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Brazil will be speeding up the pace of its biodiesel mandate increase with a 14% blend (B14) to be introduced from March, AgriCensus reported the country’s Minister of Mines and Energy Alexandre Silveira as saying.

The official schedule had previously indicated that the blending mandate, currently set at 12% (B12), would increase to 13% in March, the 19 December report said.

In addition, the government had proposed increasing to a 15% mandate (B15) by March 2025, which would be above the14% that had been projected in the previous schedule, AgriCensus wrote.

“This [the increased blending mandate] reduces our dependency on importing diesel oil [and] it helps to decarbonise, as ANP (Brazilian National Agency for Petroleum, Natural Gas and Biofuels) has been making great progress in certifying the quality of biofuel products approved in Brazil and it will stimulate national agriculture,” Silveira was quoted as saying in an audio recording sent by the ministry’s press office.

With soyabean oil comprising about 70% of the feedstock used to produce biodiesel in Brazil, industry sources estimate each percentage point of increase in the biodiesel mandate represents an additional demand of more than 400,000 tonnes/year of soyabean oil.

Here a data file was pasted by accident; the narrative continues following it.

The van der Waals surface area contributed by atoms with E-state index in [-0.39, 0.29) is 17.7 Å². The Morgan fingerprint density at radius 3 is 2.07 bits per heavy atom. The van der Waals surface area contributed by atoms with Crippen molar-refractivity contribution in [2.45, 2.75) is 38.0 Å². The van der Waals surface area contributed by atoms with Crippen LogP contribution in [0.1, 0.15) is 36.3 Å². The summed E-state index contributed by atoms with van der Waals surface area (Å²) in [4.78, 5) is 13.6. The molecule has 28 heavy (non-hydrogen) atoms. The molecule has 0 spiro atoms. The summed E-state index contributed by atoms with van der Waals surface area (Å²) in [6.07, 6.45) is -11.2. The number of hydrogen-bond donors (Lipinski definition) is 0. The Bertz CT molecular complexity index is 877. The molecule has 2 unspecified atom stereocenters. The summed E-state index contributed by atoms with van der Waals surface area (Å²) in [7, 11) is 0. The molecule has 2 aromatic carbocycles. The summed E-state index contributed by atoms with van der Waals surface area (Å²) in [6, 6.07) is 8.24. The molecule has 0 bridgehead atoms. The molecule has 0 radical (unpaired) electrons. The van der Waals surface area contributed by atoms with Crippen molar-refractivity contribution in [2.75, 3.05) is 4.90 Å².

According to Brazil’s vegetable oils association Abiove, the country could have a B15 mandate as early as 2024.

“Brazil has soyabean oil availability to meet the growing demand for biodiesel production – the industry is prepared,” Abiove told AgriCensus.

According to Abiove’s latest estimates published on 12 December 12, Brazil’s 2023/24 soyabean crush was forecast at 54.5M tonnes with soyabean oil and soyabean meal output at 11M tonnes and 41.7M tonnes, respectively. The association said it was likely to upgrade these figures in January.

With imports of biodiesel into Brazil currently suspended, a working group had been set up to evaluate the impact of allowing imports to resume, AgriCensus wrote.

In November, ANP’s Board of Directors of ANP approved a resolution regulating the import of biodiesel for use in mandatory blending, but the three associations that represent the sector in Brazil – Abiove, the Association of Biofuel Producers of Brazil (Aprobio) and the Brazilian Union of Biodiesel and Biokerosene (Ubrabio) – opposed the move.

In a statement on 19 December, Ubrabio welcomed the increase in the biodiesel mandate from the current 12% to 14% in March 2024 and 15% in March 2025, the report said.

The association also welcomed the decision to suspend imports of biodiesel “at a time when the industry is trying to recover from a difficult scenario, with around 50% of capacity idle.”